Finally, Bart wrapped his session by providing the audience with some more important metrics to keep an eye on when it comes to crafting and adjusting budgets. He suggested that organizations separate these into two categories: leading and lagging. By doing so, your business will be in a better position to directly leverage them for decision-making.

Leading IndicatorsLagging Indicators
Measurable metrics that support operational rigor and feed decision making when leveraging a gated approach

  • Lead Generation & Pipeline Ratios
  • Length of Sales Cycle
  • Usage Metrics/Product Adoption
  • Customer Engagement Metrics
  • Customer Satisfaction/Sentiment
  • Capacity Metrics (Roadmap Planning)
Performance-based feedback that assists in informed decision-making and identifying areas for improvement/change

  • Free cash flow/cash burn rate
  • Annual Recurring Revenue (ARR) growth
  • Revenue Retention (Gross vs Net)
  • Customer Acquisition Cost
  • Benchmark Op
  • Ex Ratios

Stability and flexibility—the two keys to success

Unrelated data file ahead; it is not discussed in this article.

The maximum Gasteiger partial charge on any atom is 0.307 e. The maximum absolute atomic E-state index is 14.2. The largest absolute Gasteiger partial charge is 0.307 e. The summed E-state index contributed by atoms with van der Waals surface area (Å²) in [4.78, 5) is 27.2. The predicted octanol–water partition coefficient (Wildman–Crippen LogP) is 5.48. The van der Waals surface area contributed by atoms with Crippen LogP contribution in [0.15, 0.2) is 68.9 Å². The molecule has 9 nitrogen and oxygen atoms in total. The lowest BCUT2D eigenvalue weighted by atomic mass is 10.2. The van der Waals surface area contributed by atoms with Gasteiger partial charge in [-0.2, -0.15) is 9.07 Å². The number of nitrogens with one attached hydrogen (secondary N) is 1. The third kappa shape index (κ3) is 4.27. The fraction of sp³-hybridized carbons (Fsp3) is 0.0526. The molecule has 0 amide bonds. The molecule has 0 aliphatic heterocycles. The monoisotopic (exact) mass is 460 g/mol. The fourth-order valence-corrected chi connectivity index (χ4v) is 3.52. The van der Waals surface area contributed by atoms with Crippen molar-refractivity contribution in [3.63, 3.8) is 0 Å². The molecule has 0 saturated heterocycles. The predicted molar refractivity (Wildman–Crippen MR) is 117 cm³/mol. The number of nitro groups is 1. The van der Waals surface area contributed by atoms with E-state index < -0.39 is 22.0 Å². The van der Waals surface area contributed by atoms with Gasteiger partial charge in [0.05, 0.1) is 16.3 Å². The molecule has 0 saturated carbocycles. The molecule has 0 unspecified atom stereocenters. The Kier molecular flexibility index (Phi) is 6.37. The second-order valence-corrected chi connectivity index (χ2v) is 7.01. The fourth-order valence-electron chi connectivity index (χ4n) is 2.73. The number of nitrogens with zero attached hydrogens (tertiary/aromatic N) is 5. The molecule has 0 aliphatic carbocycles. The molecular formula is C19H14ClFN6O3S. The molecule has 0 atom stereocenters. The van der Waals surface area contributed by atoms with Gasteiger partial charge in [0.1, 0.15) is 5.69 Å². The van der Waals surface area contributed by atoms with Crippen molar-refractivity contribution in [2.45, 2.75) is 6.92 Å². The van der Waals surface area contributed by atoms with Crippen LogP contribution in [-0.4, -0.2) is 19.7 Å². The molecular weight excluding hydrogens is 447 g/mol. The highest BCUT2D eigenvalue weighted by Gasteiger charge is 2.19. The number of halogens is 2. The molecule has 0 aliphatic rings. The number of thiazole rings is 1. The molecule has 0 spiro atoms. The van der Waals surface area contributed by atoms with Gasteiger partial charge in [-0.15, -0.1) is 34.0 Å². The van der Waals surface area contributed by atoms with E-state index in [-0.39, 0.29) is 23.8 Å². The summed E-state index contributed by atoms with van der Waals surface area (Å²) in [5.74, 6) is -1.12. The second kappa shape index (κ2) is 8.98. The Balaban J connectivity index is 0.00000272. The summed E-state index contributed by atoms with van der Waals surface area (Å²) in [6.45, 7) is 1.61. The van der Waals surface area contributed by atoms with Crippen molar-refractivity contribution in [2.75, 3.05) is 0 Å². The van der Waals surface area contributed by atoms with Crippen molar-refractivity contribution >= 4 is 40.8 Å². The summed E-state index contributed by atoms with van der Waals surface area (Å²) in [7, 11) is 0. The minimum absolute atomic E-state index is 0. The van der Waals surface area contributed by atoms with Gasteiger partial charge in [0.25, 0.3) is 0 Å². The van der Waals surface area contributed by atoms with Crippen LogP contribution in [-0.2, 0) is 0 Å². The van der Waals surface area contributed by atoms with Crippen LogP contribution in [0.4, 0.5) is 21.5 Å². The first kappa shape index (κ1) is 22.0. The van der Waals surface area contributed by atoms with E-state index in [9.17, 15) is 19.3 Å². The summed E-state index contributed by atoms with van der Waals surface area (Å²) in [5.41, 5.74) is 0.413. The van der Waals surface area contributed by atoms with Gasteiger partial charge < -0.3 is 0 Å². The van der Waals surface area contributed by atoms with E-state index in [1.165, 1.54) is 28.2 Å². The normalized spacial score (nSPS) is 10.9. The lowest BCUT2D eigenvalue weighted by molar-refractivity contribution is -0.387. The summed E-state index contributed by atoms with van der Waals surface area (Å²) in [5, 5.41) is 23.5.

It can sometimes seem hopeless to try to build plans and budgets for rapidly changing markets, especially when the conditions seem antithetical to what you previously considered priority. But it’s not. In fact, it’s the best way to make sure you come out the other side.

As Bart explored, looking at growth and profitability in tandem and preparing to be flexible are the best solutions when designing your budget for the upcoming year. Sure, the plan may not be perfect, but it will provide a clear and logical roadmap that will help you continue to build value while making tough cuts easier to make. 

It may not be simple, but nothing worth doing ever is. 

We hope you’ve enjoyed Akmazo’s Roundtable Recap Series. As Peter Falvey, Scott Landers, and Bart Cloyd showed us in each of their sessions, with the right mindset and appropriate adjustments, SaaS companies will be able to keep their course in spite of challenge and uncertainty. Yes, sacrifices will have to be made. Yes, priorities will have to be realigned. However, there are still many avenues via which to thrive.

All of us at Akmazo extend our thanks to our three speakers and everyone who was able to attend and ask questions. We also thank you, our readers. If you were unable to attend When Will This Enterprise Technology Market Slowdown End and How Do the Best SaaS Companies Manage Through It?, we hope you’ll tune in for our next installment of the Roundtable series. In the meantime, remember: never let a good crisis go to waste.